Fort Lyon Co. T. 5th /1862


Dear Sister,


          Your ever welcome letter was received last mail which I am not going to try to answer.  You may imagine that I was glad to hear from you.  It being just one month from the date of your letter or from the time it was written, till it came to hand, it is very curious why they should be so long coming from there here.  Letters have come through in ten days, and the mail runs night and day from the Grover here.  Indeed I was glad to hear that you are all well, but was sorry to hear that Jennie was sick as it takes so long a time to recover from it.  Indeed Allie if you was sleepy when you wrote it did not hurt your writing propensities abit, for I think you write better now than ever.


          We have not had any plums here this season, although there are some about seventy-five miles from here on delay creek.  I have had strawberries and peaches since I came here, also some potatoes, roasting, ears, green beans, melons, etc. they came down from Pueblo the strawberries and peaches I obtained here.  I did not know Celia Blundt, Allie although I presume she was a nice girl, I was sorry to hear of her death, I don’t believe you’ve send Mary’s likeness out by Mr. Doudna if you do it will be some time before we’ll get it.  It was a false report about Capt. Whitenhalt being shot by one of our soldiers.  Storms are very frequent out here in the summer season.  I didn’t get well either from that storm I told you about.  I got into one of the wagons and escaped the most of it.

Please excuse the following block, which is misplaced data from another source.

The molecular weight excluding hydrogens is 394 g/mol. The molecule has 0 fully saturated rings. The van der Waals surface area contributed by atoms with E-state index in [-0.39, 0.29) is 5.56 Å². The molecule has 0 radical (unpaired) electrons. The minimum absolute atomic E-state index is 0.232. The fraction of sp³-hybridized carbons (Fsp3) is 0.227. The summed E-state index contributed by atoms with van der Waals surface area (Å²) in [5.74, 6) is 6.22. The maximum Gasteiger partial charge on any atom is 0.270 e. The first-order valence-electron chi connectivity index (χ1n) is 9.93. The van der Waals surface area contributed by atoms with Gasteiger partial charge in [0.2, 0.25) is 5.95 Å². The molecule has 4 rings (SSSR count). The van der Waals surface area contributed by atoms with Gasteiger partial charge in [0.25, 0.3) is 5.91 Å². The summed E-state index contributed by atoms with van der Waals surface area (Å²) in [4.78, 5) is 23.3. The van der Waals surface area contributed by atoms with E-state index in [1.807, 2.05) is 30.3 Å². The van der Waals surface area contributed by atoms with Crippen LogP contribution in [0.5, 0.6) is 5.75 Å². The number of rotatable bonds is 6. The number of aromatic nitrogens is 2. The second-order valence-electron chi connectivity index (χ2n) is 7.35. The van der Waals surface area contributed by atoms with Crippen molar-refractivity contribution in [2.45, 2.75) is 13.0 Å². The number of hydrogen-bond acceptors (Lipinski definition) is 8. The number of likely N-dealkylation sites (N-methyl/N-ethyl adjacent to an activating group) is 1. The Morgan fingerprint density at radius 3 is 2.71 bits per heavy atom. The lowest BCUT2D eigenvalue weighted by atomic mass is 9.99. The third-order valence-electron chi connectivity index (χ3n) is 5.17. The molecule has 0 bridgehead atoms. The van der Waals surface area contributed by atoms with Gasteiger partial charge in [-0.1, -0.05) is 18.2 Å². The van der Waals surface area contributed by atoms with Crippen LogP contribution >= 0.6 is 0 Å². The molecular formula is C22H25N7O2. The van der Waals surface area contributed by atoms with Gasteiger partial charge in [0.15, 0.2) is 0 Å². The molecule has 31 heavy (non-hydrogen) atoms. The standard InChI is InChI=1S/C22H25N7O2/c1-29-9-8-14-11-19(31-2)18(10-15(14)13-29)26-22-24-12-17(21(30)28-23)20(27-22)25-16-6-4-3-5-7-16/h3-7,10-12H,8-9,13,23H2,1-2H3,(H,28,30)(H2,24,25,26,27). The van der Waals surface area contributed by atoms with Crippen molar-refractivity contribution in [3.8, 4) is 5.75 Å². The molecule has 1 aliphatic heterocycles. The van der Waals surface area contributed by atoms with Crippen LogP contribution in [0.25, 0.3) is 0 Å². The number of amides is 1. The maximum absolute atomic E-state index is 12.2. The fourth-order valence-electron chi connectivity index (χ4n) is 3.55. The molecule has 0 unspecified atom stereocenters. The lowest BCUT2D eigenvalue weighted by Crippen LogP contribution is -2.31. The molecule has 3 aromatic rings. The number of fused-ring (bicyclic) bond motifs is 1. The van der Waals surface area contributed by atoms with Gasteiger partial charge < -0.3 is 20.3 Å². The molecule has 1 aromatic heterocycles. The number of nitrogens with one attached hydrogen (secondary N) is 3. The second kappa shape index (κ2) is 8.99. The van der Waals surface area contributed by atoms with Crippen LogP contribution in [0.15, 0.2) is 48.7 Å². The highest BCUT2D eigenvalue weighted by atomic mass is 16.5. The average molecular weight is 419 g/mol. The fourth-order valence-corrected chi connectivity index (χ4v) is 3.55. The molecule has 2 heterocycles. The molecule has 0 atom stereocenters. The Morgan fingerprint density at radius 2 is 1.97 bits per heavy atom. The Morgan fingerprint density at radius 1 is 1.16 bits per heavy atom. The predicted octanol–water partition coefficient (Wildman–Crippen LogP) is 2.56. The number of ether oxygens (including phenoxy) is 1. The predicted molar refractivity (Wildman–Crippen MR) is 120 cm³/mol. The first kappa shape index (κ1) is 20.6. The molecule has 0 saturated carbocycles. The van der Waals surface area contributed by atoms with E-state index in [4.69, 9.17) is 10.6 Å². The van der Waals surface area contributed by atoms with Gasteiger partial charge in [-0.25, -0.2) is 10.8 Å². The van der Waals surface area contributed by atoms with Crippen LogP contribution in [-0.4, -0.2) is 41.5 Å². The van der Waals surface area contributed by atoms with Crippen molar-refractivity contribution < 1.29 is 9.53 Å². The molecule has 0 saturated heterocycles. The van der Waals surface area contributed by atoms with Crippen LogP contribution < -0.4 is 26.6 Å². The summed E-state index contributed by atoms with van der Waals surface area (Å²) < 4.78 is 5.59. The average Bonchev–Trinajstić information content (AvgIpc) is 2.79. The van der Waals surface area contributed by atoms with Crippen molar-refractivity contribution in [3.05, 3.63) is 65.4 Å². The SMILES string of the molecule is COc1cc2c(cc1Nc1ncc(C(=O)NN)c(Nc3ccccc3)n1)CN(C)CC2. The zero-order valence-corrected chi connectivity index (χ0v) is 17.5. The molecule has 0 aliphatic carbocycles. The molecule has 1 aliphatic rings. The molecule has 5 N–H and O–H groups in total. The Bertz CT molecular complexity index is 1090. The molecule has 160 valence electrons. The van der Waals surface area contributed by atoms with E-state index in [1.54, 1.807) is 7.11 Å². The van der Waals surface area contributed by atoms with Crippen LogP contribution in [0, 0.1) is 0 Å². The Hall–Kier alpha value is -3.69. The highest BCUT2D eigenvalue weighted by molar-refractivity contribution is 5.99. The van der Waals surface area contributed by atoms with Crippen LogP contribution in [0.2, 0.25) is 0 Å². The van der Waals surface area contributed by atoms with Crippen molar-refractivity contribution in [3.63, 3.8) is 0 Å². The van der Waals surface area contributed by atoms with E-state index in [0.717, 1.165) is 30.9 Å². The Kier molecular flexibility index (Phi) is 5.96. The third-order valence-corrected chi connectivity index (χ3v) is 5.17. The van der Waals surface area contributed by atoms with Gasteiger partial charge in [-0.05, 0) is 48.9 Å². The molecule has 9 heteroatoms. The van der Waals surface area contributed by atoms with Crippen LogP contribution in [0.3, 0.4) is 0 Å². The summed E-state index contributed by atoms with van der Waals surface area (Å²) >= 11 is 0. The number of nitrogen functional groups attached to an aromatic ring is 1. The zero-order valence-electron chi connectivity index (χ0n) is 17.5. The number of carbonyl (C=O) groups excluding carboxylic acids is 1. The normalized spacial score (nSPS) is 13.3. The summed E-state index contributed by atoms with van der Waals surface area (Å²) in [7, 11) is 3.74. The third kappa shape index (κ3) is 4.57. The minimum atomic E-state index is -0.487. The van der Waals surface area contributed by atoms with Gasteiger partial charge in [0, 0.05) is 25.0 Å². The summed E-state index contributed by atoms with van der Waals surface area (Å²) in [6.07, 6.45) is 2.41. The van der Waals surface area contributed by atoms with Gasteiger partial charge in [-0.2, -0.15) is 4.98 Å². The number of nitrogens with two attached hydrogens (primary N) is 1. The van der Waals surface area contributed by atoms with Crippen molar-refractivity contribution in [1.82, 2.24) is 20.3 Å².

“No” I don’t ever get the blues.  You know it would not do for me to let my mind go with the blues away out here.  I have often wished to be home since I cam here, but still I am satisfied, I will tell you of a circumstance that took place here while I was out to Mexico:  a member of the Wis. Battery was sick in the hospital, he received a letter from Wis. From a friend announcing the death of his sister, after which he eat nothing, and pined and dwindled away and at last he died.  The doctor held a post mortem examination on him and could not find anything wrong and pronounced his death caused from grief.


          Our company are anxious to leave here they being of the impression that it is really sickly and miasmatie.  Today is Sunday and very windy, everything begins to denote fall here, it is now getting dark.


          General Canby arrived here today from New Mexico, with two company of U.S. regulars cavalry on his way to the State all the regulars are going to the states from here with him in a few days, our Ambulance has been to Denver and just got back this afternoon.  The sutler has just got on a large supply of goods from Leavenworth, Col. Clark has been relieved from his command of this Post.  Col. Tappan of the 1st Col. Regt. Has superseded him.  There are at this time seven companies here, one company of the Colorado troops will leave tomorrow for Fort Garland which is about a hundred and fifty miles west of here in the mountains some of the boys are out on a four days scout now they started las evening about dark.  Some of us have been out nearly everday this week.  Though details are generally called for about dark, sometimes after dark, we have drawn blue over coats and shoulder scales since we came here.